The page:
Date of Award


Document Type


Degree Name

Doctor of Philosophy (PhD)

First Advisor

Lucie Brind'amour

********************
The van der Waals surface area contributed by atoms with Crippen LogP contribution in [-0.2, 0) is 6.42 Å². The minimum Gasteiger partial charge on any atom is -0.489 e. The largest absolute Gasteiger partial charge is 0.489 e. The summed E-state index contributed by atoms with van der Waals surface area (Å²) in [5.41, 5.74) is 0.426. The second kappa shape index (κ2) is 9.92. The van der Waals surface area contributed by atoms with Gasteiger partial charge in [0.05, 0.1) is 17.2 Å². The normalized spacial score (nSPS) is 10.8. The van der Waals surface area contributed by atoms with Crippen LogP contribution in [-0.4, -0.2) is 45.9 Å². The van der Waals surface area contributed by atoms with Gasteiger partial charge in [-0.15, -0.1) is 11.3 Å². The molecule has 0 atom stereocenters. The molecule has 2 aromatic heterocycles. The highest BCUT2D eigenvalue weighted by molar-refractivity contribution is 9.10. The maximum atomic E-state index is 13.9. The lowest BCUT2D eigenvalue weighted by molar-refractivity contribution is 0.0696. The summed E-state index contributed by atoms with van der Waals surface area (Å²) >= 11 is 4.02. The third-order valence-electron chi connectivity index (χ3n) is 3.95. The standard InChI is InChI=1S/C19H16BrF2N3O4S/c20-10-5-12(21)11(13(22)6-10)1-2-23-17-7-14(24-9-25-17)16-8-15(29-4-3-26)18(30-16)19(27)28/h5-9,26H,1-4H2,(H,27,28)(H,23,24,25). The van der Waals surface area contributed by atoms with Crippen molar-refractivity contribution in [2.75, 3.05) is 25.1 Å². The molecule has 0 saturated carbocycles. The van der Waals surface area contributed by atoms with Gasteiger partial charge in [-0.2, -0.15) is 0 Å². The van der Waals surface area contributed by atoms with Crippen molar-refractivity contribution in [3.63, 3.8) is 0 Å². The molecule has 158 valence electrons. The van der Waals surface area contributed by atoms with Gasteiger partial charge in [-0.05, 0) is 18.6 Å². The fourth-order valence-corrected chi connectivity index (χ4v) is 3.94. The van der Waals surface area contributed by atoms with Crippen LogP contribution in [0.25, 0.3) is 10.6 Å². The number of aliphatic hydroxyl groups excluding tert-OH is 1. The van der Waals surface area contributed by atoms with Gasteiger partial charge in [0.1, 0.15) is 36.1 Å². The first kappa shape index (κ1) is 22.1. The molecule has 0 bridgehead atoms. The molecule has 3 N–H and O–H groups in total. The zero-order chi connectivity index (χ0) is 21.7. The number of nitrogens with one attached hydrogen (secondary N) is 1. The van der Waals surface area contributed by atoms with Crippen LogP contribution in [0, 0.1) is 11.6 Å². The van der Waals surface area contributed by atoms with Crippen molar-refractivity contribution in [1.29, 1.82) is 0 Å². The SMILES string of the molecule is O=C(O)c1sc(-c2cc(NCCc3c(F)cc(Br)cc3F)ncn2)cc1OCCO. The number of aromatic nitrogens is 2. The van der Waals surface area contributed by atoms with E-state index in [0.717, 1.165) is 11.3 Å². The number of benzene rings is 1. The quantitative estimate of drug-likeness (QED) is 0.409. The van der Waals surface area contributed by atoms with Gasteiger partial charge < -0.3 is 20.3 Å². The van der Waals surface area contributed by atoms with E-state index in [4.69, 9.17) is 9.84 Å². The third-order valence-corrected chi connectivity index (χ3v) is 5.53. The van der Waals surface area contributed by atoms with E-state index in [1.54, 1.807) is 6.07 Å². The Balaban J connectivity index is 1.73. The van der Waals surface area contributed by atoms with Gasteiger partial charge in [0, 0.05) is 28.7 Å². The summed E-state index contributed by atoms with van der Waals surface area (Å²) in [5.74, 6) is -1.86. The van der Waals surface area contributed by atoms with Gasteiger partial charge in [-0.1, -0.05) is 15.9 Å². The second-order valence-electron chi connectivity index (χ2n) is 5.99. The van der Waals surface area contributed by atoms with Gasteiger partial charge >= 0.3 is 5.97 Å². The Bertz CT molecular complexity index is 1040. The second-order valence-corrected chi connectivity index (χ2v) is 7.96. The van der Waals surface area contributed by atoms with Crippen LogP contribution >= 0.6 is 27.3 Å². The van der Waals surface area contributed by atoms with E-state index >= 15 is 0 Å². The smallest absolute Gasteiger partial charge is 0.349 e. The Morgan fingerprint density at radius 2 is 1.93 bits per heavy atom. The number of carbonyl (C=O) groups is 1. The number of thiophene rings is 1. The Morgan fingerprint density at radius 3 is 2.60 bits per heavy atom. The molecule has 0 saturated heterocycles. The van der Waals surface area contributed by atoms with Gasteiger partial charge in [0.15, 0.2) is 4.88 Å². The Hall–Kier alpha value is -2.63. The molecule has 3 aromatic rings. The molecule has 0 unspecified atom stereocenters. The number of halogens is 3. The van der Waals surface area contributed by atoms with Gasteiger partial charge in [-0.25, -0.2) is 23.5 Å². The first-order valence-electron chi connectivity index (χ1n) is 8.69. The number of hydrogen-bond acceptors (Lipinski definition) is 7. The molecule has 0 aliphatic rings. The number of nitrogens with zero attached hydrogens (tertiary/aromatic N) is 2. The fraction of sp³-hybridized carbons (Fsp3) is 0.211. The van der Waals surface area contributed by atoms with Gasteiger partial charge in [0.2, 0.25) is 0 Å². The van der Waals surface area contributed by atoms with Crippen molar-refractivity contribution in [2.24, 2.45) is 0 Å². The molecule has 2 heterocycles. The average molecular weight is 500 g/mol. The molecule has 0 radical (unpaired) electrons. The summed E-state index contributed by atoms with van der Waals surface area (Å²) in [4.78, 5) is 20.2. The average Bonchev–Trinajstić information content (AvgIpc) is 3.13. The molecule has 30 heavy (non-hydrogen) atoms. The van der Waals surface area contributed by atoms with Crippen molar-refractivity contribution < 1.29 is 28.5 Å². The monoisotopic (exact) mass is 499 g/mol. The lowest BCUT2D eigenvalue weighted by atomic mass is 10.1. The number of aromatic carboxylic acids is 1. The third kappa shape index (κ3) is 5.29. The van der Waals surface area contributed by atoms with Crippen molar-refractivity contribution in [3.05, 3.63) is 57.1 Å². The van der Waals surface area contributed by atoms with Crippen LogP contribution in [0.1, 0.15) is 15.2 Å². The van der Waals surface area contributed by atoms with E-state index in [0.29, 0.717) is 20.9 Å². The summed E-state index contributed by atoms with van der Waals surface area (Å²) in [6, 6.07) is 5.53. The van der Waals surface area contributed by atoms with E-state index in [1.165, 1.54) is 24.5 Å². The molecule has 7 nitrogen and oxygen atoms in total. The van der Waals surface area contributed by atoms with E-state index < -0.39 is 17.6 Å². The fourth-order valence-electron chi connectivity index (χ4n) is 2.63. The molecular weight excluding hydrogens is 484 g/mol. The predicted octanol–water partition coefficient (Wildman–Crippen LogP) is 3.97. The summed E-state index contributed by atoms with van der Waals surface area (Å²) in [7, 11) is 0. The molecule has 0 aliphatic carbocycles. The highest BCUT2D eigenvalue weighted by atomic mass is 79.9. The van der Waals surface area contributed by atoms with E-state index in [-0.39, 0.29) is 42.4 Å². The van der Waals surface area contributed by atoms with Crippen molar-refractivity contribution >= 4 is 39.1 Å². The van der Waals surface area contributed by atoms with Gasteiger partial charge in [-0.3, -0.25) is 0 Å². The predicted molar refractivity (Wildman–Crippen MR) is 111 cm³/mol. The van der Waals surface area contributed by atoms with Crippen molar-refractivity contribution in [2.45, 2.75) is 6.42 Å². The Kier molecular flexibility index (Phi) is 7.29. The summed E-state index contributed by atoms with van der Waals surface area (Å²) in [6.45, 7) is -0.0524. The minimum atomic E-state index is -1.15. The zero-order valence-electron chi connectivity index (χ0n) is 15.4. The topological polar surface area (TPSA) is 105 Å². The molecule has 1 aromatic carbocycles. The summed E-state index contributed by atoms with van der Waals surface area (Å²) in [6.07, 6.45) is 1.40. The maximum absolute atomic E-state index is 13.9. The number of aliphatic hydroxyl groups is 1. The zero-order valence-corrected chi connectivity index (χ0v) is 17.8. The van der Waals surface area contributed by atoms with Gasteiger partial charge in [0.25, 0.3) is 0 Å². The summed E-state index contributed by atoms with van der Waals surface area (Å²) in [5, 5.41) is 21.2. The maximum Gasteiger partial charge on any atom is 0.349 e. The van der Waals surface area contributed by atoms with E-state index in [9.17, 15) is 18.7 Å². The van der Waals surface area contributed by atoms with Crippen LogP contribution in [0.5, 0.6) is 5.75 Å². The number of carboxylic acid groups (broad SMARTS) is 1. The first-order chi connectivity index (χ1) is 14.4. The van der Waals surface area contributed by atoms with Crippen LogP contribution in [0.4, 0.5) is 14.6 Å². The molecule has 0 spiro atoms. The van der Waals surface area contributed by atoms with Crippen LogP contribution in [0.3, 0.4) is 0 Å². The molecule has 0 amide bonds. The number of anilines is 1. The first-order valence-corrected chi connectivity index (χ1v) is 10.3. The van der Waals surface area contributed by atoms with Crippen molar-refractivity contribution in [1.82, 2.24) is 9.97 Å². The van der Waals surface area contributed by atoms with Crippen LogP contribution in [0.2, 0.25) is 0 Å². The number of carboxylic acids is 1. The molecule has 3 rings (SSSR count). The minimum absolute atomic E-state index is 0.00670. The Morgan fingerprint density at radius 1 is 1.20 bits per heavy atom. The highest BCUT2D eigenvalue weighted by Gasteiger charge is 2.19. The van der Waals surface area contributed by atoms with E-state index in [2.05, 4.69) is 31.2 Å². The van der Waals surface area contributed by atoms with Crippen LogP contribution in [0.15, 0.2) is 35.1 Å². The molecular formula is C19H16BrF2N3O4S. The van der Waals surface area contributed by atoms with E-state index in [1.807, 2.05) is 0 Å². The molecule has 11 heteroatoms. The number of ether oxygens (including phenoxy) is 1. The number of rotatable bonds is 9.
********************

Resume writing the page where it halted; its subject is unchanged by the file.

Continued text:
This dissertation proposes to derive a critical reading from the writings of the Martinican poet, novelist, and theorist, Edouard Glissant. This reading would most directly involve, but not limit itself to, literatures written by black writers from the Caribbean and the United States. As critics such as Christopher Miller and Anthony Appiah suggest, these literatures have become the ground upon which colonization is symbolically re-enacted. Criticism colonizes these literatures by its textual appropriation, its imposition of Western critical models, and by bringing its own assumptions to the text. The critically acclaimed prefaces of Jean-Paul Sartre ("Orphee noire") and Andre Breton ("Un grand poete noir") exemplify critical readings which colonize the text. In response to Sartre and Breton's readings and the critical precedent they set, Glissant's theoretical works provide the critical base for a reading that decolonizes the text. The primary purpose of a glissantian reading is to locate the literary work in its historical, social and cultural context. Glissant's conception of history, literature, and his model for a Caribbean cultural identity, antillantite, as exposed in his seminal work, Le Discours Antillais (Caribbean Discourse), and as illustrated by his novel La Lezarde (The Ripening), will provide the critical underpinnings of the literary analyses throughout this study. Glissant's influence manifests itself in the works of a new generation of Martinican writers--Jean Bernabe, Raphael Confiant, and Patrick Chamoiseau--who engage the models and concepts he has set forth--antillanite and la poetique de la relation--as the point of departure for their theoretical and literary conceptualization of creolite. However, Glissant's poetics of the relation also provides a crucial base which enables criticism to cross Dubois' "color line" and envision a depassement of racial barriers as the analyses of the intertextual relationships manifest in the works of Toni Morrison, Patrick Chamoiseau, and William Faulkner prove.